Missouri Democrats are pouncing on a moment from Friday’s radio debate between the three Republican candidates for Senate, who are seeking to oppose vulnerable Democratic Sen. Claire McCaskill. None of them could correctly answer a question about the minimum wage: Namely, what is the current minimum wage?
The correct answer is $7.25 per hour, though local CBS radio host Charlie Brennan did not provide that number until after all the candidates had responded.
They were, however, all able to answer the other part of the question — whether they would increase it — with a firm no.
Here is the in-studio video, featuring Brennan in a rather striking novelty fireman’s hat:
Businessman John Brunner explained that at his beauty-care products company, with which he has not been actively involved since 2009, they always paid their employees more than the minimum wage anyway. He was against raising it, however, on the grounds that it would place a further burden on smaller businesses.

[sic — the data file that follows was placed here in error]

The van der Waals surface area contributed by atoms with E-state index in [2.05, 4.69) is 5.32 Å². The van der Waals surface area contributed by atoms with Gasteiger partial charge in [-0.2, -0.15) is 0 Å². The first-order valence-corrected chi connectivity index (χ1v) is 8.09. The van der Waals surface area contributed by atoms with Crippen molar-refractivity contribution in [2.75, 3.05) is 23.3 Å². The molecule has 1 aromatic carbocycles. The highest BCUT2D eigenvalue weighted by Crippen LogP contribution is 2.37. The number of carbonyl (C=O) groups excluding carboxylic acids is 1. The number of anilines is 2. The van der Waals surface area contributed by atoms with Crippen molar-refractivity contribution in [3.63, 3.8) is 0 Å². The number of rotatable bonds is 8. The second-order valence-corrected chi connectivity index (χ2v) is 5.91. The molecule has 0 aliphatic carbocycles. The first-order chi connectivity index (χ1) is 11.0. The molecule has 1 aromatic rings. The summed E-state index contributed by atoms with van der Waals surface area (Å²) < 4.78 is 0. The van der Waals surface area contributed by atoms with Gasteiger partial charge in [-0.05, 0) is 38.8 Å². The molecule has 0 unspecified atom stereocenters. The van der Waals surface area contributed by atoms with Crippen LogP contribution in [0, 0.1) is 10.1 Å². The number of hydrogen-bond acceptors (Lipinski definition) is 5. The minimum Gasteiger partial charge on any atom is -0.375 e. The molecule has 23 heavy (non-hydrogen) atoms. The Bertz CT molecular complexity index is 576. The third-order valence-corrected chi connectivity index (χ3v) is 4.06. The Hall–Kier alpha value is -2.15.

On further questioning by Brennan, Brunner did admit that he could not name the current level, with a straightforward “No, sir.”
Former state Treasurer Sarah Steelman said that the minimum wage is $7.50 per hour, 25 cents higher than the correct answer but kind of in the neighborhood.
She said the wage is “high enough as it is,” and that a higher wage can have the unintended consequence of creating a barrier to young people entering the labor market.
Rep. Todd Akin took the strongest line against the minimum wage itself as a concept: “I don’t think the government should be setting the prices or wages on different things. I don’t think that’s the function of the government. We have a government that whenever any government says we have to spend this much for this product or that product or you’ve got to pay this wage or whatever, that’s basically government control of the marketplace. It always its destructive and disruptive.”
He also went into further detail on the economic case, that it can create a barrier to young, untrained workers trying to enter the labor force.
Brennan then asked again, what the minimum wage level itself is. Akin replied: “My guess is its somewhere in the 6 or 7, but I don’t know the exact number right now.”